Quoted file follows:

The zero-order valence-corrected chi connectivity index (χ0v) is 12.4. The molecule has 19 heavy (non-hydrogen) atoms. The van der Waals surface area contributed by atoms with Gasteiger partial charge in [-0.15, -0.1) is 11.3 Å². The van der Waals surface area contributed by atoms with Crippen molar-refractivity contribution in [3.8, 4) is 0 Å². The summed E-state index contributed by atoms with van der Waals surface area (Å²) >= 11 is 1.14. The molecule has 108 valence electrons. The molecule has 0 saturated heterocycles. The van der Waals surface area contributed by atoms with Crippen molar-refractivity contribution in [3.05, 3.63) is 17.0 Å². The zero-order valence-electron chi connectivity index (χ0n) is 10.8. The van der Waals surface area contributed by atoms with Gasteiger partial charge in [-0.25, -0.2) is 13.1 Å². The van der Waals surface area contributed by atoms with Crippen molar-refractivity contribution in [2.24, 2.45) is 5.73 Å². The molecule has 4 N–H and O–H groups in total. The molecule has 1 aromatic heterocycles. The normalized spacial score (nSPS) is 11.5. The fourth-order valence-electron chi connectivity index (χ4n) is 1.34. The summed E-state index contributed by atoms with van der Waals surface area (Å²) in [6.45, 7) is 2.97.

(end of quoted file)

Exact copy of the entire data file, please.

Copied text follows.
The zero-order valence-corrected chi connectivity index (χ0v) is 12.4. The molecule has 19 heavy (non-hydrogen) atoms. The van der Waals surface area contributed by atoms with Gasteiger partial charge in [-0.15, -0.1) is 11.3 Å². The van der Waals surface area contributed by atoms with Crippen molar-refractivity contribution in [3.8, 4) is 0 Å². The summed E-state index contributed by atoms with van der Waals surface area (Å²) >= 11 is 1.14. The molecule has 108 valence electrons. The molecule has 0 saturated heterocycles. The van der Waals surface area contributed by atoms with Crippen molar-refractivity contribution in [3.05, 3.63) is 17.0 Å². The zero-order valence-electron chi connectivity index (χ0n) is 10.8. The van der Waals surface area contributed by atoms with Gasteiger partial charge in [-0.25, -0.2) is 13.1 Å². The van der Waals surface area contributed by atoms with Crippen molar-refractivity contribution in [2.24, 2.45) is 5.73 Å². The molecule has 4 N–H and O–H groups in total. The molecule has 1 aromatic heterocycles. The normalized spacial score (nSPS) is 11.5. The fourth-order valence-electron chi connectivity index (χ4n) is 1.34. The summed E-state index contributed by atoms with van der Waals surface area (Å²) in [6.45, 7) is 2.97.